In practice, this fan is not often encountered. Why? Because active PWM control usually needs an output so that the controller knows whether it is spinning and at what speed.

This type of fan can easily be made with a basic DC fan + PWM control circuit. It will be the same, except that the control circuit will be outside the fan.

DC fan with PWM input and with tachometer output (four wires)

This type of fan is a mixture of the two previous ones, as it includes the circuit to control its speed and, in addition, it has an output so that the device to which it is connected (a Raspberry Pi, for example) knows how many RPM it is spinning at.

They are usually the best quality and quietest fans, with the best bearings and the longest durability. The problem is that they are usually expensive fans (starting at 15 euros, but can go up to €50, €100 and more).

How to regulate the speed of a DC fan?

Basically, there are two ways to regulate the speed of the small direct current (DC) fans that we use to cool our devices:

  • Voltage regulation
  • PWM control

Regulating the speed of a fan by voltage

The DC fans we use in, for example, Raspberry Pi are usually 5V.

This means that, if we power them with 5V, we should (at least in theory) achieve the results indicated by the fan manufacturer in terms of speed, noise, airflow, power consumption, etc.

If we power one of these 5V fans with 3.3V we will get the fan to spin slower (in most, some, very few, 5V fans do not get to move with only 3.3V), this will have the following implications:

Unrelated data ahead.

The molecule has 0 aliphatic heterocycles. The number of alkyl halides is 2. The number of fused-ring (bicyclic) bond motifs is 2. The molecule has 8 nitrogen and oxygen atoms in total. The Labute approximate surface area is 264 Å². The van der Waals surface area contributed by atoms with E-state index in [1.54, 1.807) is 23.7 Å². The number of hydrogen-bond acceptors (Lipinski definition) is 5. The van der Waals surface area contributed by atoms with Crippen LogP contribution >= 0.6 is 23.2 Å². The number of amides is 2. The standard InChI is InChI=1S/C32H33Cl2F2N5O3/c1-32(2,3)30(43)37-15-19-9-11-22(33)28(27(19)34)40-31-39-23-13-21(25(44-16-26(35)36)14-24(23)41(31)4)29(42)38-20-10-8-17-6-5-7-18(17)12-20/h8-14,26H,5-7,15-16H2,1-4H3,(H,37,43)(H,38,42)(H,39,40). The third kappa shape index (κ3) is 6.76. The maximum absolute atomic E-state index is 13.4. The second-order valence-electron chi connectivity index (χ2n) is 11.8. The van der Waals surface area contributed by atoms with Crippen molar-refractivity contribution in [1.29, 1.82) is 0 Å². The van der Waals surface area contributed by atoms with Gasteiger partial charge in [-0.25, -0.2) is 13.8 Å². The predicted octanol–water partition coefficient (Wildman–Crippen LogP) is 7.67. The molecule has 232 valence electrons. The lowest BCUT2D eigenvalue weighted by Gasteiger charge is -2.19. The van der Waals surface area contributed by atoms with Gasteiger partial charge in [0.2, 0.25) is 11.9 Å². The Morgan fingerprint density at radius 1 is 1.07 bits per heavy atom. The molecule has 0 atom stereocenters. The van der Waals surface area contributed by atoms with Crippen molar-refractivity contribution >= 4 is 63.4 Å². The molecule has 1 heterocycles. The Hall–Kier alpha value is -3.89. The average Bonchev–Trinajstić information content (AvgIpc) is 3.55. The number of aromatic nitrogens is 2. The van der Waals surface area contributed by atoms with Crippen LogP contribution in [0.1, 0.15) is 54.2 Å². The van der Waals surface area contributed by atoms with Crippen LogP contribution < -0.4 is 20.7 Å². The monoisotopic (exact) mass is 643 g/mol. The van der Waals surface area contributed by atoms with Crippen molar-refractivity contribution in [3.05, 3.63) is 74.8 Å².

1. The fan will spin more slowly, so it will make less noise.
  2. By turning more slowly, the airflow will decrease, and with it its cooling capacity.
  3. It will consume less energy, but will be less efficient

This tells us that if we want to reduce the noise of our fan in a very simple way, and we can afford to reduce the cooling capacity without the Raspberry Pi getting too hot (which is usually not a problem), we just need to power the fan from the 3.3V pin, rather than the 5V pin, to achieve this.

Fortunately, powering the fan at 3.3V is very easy on the Raspberry Pi, and we do not need any additional hardwareWe have a 3.3V output on the expansion port and we can use it to power the fan.

It is obvious, but the disadvantage of this system is that we can only lower the speed, we cannot regulate it. In addition, the fan will spin at "whatever it touches" feeding it at 3.3V, and it will depend on each model, we can't make any adjustment.

PWM fan speed control

The second way to regulate the speed of a fan, and the best for our purposes, is by using a type of signal called PWM (Pulse Width Modulation).

Don't worry if you don't know what a PWM signal is, there is a blog article in which I explain it in a simple way, what is a PWM signal.

The great advantage of using a PWM signal is that we can turn the fan at any speed we wantbetween the minimum allowed by the fan (below this minimum, which depends on each fan, it will simply stop, while it tries to rotate) and the maximum corresponding to its nominal supply voltage (minus any losses generated by our circuit).

Another advantage of using PWM is that many modern computers and microcontrollers are specially equipped to generate such a signal natively. Even their hardware includes PWM generators that do not require the involvement of the CPU, or other elements, to operate.

It also has a small disadvantage, and that is that most of the time we will need some additional electronics to control the fan via PWM, as the PWM signal provided to our device (the Arduino or Raspberry Pi, for example) is too "small" and needs to be "amplified".

What next?

Now that we know how to control the speed of a motor using a PWM signal, the most fun part is to implement it.

In the following article you can see in detail how to build a driver with a BJT transistor.

You will find a tutorial on the blog in which you will be able to see how to controlling a fan via PWM on a Raspberry Pi 4: